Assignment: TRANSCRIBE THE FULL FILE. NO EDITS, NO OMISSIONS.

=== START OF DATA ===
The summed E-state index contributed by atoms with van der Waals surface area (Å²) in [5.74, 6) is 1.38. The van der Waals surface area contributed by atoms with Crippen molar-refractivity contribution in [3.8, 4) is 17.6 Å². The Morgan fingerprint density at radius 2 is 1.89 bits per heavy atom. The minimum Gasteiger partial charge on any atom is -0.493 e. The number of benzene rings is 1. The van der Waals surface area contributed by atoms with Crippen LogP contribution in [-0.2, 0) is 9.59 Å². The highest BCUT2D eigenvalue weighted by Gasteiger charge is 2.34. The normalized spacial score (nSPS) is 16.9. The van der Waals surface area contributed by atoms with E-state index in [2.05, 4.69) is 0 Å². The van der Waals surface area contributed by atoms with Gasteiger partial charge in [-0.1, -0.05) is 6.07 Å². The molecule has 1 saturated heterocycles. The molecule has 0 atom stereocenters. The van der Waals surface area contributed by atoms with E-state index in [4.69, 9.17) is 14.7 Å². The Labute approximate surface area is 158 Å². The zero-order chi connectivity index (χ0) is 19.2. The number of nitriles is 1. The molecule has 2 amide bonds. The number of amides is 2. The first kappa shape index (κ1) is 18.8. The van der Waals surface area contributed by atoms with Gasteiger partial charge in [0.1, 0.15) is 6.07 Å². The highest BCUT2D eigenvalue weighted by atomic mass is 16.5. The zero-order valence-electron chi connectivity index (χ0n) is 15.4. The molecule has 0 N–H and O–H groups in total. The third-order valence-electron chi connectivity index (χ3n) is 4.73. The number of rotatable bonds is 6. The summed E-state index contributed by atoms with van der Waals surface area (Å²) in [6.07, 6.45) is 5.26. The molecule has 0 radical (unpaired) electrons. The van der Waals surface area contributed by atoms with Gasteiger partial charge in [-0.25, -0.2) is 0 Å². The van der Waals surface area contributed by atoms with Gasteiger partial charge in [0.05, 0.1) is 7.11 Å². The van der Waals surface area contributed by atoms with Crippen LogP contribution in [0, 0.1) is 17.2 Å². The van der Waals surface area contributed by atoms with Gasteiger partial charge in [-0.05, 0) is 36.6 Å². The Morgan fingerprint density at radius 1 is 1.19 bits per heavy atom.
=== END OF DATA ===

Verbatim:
The summed E-state index contributed by atoms with van der Waals surface area (Å²) in [5.74, 6) is 1.38. The van der Waals surface area contributed by atoms with Crippen molar-refractivity contribution in [3.8, 4) is 17.6 Å². The Morgan fingerprint density at radius 2 is 1.89 bits per heavy atom. The minimum Gasteiger partial charge on any atom is -0.493 e. The number of benzene rings is 1. The van der Waals surface area contributed by atoms with Crippen LogP contribution in [-0.2, 0) is 9.59 Å². The highest BCUT2D eigenvalue weighted by Gasteiger charge is 2.34. The normalized spacial score (nSPS) is 16.9. The van der Waals surface area contributed by atoms with E-state index in [2.05, 4.69) is 0 Å². The van der Waals surface area contributed by atoms with Gasteiger partial charge in [-0.1, -0.05) is 6.07 Å². The molecule has 1 saturated heterocycles. The molecule has 0 atom stereocenters. The van der Waals surface area contributed by atoms with E-state index in [4.69, 9.17) is 14.7 Å². The Labute approximate surface area is 158 Å². The zero-order chi connectivity index (χ0) is 19.2. The number of nitriles is 1. The molecule has 2 amide bonds. The number of amides is 2. The first kappa shape index (κ1) is 18.8. The van der Waals surface area contributed by atoms with Gasteiger partial charge in [0.1, 0.15) is 6.07 Å². The highest BCUT2D eigenvalue weighted by atomic mass is 16.5. The zero-order valence-electron chi connectivity index (χ0n) is 15.4. The molecule has 0 N–H and O–H groups in total. The third-order valence-electron chi connectivity index (χ3n) is 4.73. The number of rotatable bonds is 6. The summed E-state index contributed by atoms with van der Waals surface area (Å²) in [6.07, 6.45) is 5.26. The molecule has 0 radical (unpaired) electrons. The van der Waals surface area contributed by atoms with Gasteiger partial charge in [-0.25, -0.2) is 0 Å². The van der Waals surface area contributed by atoms with Gasteiger partial charge in [0.05, 0.1) is 7.11 Å². The van der Waals surface area contributed by atoms with Crippen LogP contribution in [0, 0.1) is 17.2 Å². The van der Waals surface area contributed by atoms with Gasteiger partial charge in [-0.05, 0) is 36.6 Å². The Morgan fingerprint density at radius 1 is 1.19 bits per heavy atom.